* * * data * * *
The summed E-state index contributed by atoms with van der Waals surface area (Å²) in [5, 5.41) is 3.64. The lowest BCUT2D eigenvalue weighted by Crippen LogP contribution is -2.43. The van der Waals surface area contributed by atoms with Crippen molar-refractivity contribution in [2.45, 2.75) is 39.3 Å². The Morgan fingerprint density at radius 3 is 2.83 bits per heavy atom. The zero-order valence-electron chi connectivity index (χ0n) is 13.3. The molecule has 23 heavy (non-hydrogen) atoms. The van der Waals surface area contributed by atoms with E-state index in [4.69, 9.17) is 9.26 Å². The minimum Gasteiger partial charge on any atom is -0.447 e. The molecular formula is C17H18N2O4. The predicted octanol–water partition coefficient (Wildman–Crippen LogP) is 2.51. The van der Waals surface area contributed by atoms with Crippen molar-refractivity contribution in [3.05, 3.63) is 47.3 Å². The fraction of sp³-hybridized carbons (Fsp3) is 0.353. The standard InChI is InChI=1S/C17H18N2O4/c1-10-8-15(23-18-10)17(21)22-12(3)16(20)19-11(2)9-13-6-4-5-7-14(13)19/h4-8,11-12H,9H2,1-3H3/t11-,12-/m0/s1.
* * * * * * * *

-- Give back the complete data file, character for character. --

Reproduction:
The summed E-state index contributed by atoms with van der Waals surface area (Å²) in [5, 5.41) is 3.64. The lowest BCUT2D eigenvalue weighted by Crippen LogP contribution is -2.43. The van der Waals surface area contributed by atoms with Crippen molar-refractivity contribution in [2.45, 2.75) is 39.3 Å². The Morgan fingerprint density at radius 3 is 2.83 bits per heavy atom. The zero-order valence-electron chi connectivity index (χ0n) is 13.3. The molecule has 23 heavy (non-hydrogen) atoms. The van der Waals surface area contributed by atoms with E-state index in [4.69, 9.17) is 9.26 Å². The minimum Gasteiger partial charge on any atom is -0.447 e. The molecular formula is C17H18N2O4. The predicted octanol–water partition coefficient (Wildman–Crippen LogP) is 2.51. The van der Waals surface area contributed by atoms with Crippen molar-refractivity contribution in [3.05, 3.63) is 47.3 Å². The fraction of sp³-hybridized carbons (Fsp3) is 0.353. The standard InChI is InChI=1S/C17H18N2O4/c1-10-8-15(23-18-10)17(21)22-12(3)16(20)19-11(2)9-13-6-4-5-7-14(13)19/h4-8,11-12H,9H2,1-3H3/t11-,12-/m0/s1.